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    1. A fascinating topic – and one which needs airing from time to time, in my opinion. I DO swear, both in ‘real’ life and on here. Not on all my posts – the more lyrical ones are curse-free – and I do try and warn readers in advance. However, what I would say is this: there are far worse things than swearing; there are far more sinister and insidious ways of word-wounding than the odd ‘f’ word! I swear to let off steam; I do not use such words as a cudgel with which to wound others.
      But, the other thing is this: I was a teacher for thirty years and could see, all around me, the effects of making certain words, and concepts, forbidden, taboo, naughty and dirty. They are WORDS! We have invested them with ‘potty’ connotations! Because we have inhibitions and so forth about things sexual and excretory, we give them a weight quite at variance with their importance in life!
      To me, the real nastiness – on here, as in life – is the deliberate us of word-scalpels to cut, dismiss, diminish and hurt others; to make other writers feel that they are insignificant or wrong!
      Now, obviously, I am not for one moment suggesting that every second word should be a four-letter one. What I am saying is that it is time we brought these words out of the closet of shame and fear. If our children see them as an integral part of their everyday experience, they will stop feeling it is big and exciting to swear!
      Strange, isn’t it, that no one has made words like ‘rape’ ‘kill’ ‘maim’ or ‘murder’ taboo. That far more fuss is made about the use of sex-related swear words than words of violence and oppression…
      But, this is just my opinion!

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      1. Thanks for this comment; the “they’re just words” point was one I debated raising and ultimately didn’t for fear of derailing the conversation, but it’s an important one.

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      2. I wasn’t distracted by even ONE indulgent swear. I was truly interested in everything you had to say. We are more in agreement than in disagreement, I believe. Those “nasty” words that you mention, that “dismiss, diminish and hurt others” also reveal something about the author….and, just like with the overwhelming “swears”, I also “click off” those whose attitudes refuse to be “teachable”…as I, also, hope to remain…teachable.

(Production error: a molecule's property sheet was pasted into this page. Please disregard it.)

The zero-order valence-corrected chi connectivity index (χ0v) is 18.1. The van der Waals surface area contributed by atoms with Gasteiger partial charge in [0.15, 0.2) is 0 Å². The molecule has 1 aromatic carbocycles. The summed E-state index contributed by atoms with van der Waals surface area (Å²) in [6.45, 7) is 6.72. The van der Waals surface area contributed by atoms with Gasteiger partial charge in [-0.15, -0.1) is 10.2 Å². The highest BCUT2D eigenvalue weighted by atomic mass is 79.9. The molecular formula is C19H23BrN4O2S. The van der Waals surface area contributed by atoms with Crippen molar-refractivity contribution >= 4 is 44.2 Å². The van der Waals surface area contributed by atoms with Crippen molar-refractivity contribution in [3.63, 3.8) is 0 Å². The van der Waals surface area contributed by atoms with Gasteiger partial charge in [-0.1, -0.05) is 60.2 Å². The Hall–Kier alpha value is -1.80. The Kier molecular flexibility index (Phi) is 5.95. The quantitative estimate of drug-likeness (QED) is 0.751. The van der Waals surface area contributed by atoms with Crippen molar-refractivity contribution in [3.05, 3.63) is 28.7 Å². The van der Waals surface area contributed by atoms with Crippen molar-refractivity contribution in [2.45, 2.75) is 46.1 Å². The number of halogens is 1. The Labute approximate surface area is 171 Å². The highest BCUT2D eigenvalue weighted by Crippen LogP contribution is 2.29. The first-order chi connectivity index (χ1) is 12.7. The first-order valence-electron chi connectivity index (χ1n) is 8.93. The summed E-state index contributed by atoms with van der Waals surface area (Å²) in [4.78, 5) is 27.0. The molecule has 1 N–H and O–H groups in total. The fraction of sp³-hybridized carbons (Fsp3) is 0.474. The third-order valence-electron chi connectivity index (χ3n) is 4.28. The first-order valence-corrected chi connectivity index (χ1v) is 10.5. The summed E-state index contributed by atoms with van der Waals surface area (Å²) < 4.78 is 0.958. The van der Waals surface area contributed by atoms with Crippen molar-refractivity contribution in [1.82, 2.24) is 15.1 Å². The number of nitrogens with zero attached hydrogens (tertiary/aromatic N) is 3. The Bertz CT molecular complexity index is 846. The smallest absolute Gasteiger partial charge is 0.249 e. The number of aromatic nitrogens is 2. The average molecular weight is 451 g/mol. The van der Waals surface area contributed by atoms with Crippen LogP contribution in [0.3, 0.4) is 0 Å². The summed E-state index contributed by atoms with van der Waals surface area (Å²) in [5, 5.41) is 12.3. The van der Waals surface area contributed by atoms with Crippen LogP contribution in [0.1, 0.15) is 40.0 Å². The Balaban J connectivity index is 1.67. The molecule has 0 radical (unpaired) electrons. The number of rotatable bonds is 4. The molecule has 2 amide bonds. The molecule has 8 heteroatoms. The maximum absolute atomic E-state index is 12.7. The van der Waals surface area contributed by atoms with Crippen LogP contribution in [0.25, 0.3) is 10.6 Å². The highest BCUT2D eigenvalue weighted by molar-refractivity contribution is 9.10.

I’m DELIGHTED that you stopped to…engage:)

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      3. Thank you very much for such a thoughtful and interesting response. I would agree with you about words revealing something about the author: our basic selves seep out whether we consciously realise it or not – and no amount of so-called cleaning-up on swearwords is going to make a nasty person any nicer!

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      4. Amen. And we’re all broken in one way or another…constantly. I’m learning to love the broken-ness in each one of us…but I do limit the “indulgences” in both myself…and the input I allow from others. Being “broken” is alright. It’s where we all…live.

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  9. I’m in the middle, I have posts where I let it go and posts where I keep it clean. I’m also from NJ so I know that second-grade-taught potty mouth all too well. Not only that, my late grandfather was a trucker/sailor. I try to keep a rein on it though and not make it every single post I’m cursing in.

    Cursing is in my veeeeeeins!

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  10. If you’re cursing in your head, then NOT doing so in fact undermines authenticity. It’s all about the inner monologue, and sometimes my inner monologue’s got a tongue of its own…

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  11. Swearing isn’t creative. It may add voice, but there is no creativity in it. There are better ways to express yourself than dropping to the bowels of expression. Cursing is sort of like vomit. It shouldn’t happen often and nobody really enjoys it.